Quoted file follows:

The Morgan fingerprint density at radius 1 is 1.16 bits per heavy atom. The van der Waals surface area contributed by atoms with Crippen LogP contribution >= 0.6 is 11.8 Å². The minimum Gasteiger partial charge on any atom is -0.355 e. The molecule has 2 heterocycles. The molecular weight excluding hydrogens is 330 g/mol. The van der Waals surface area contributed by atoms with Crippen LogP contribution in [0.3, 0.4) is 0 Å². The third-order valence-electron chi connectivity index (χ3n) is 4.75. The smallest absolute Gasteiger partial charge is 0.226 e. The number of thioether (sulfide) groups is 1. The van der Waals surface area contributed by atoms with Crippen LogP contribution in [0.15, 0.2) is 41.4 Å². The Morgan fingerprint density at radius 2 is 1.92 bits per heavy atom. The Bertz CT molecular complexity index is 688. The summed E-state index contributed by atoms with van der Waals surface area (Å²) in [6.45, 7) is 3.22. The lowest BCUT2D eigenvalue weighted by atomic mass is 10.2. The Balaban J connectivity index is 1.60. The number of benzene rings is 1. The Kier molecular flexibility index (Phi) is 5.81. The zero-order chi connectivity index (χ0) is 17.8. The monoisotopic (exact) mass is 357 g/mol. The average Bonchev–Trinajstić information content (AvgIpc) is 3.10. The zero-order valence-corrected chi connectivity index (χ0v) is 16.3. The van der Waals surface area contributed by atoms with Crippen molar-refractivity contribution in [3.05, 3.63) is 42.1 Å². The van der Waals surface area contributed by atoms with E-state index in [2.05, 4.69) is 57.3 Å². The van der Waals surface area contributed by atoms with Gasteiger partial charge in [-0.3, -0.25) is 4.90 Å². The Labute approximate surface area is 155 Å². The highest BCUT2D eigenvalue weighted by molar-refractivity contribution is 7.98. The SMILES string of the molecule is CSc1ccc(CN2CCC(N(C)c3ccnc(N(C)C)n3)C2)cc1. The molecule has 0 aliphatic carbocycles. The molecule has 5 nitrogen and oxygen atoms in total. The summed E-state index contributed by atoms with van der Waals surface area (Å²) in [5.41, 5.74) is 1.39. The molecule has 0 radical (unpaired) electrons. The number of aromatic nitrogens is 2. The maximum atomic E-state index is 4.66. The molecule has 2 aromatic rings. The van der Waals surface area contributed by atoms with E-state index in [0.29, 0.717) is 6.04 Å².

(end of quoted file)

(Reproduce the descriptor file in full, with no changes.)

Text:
The Morgan fingerprint density at radius 1 is 1.16 bits per heavy atom. The van der Waals surface area contributed by atoms with Crippen LogP contribution >= 0.6 is 11.8 Å². The minimum Gasteiger partial charge on any atom is -0.355 e. The molecule has 2 heterocycles. The molecular weight excluding hydrogens is 330 g/mol. The van der Waals surface area contributed by atoms with Crippen LogP contribution in [0.3, 0.4) is 0 Å². The third-order valence-electron chi connectivity index (χ3n) is 4.75. The smallest absolute Gasteiger partial charge is 0.226 e. The number of thioether (sulfide) groups is 1. The van der Waals surface area contributed by atoms with Crippen LogP contribution in [0.15, 0.2) is 41.4 Å². The Morgan fingerprint density at radius 2 is 1.92 bits per heavy atom. The Bertz CT molecular complexity index is 688. The summed E-state index contributed by atoms with van der Waals surface area (Å²) in [6.45, 7) is 3.22. The lowest BCUT2D eigenvalue weighted by atomic mass is 10.2. The Balaban J connectivity index is 1.60. The number of benzene rings is 1. The Kier molecular flexibility index (Phi) is 5.81. The zero-order chi connectivity index (χ0) is 17.8. The monoisotopic (exact) mass is 357 g/mol. The average Bonchev–Trinajstić information content (AvgIpc) is 3.10. The zero-order valence-corrected chi connectivity index (χ0v) is 16.3. The van der Waals surface area contributed by atoms with Crippen molar-refractivity contribution in [3.05, 3.63) is 42.1 Å². The van der Waals surface area contributed by atoms with E-state index in [2.05, 4.69) is 57.3 Å². The van der Waals surface area contributed by atoms with Gasteiger partial charge in [-0.3, -0.25) is 4.90 Å². The Labute approximate surface area is 155 Å². The highest BCUT2D eigenvalue weighted by molar-refractivity contribution is 7.98. The SMILES string of the molecule is CSc1ccc(CN2CCC(N(C)c3ccnc(N(C)C)n3)C2)cc1. The molecule has 0 aliphatic carbocycles. The molecule has 5 nitrogen and oxygen atoms in total. The summed E-state index contributed by atoms with van der Waals surface area (Å²) in [5.41, 5.74) is 1.39. The molecule has 0 radical (unpaired) electrons. The number of aromatic nitrogens is 2. The maximum atomic E-state index is 4.66. The molecule has 2 aromatic rings. The van der Waals surface area contributed by atoms with E-state index in [0.29, 0.717) is 6.04 Å².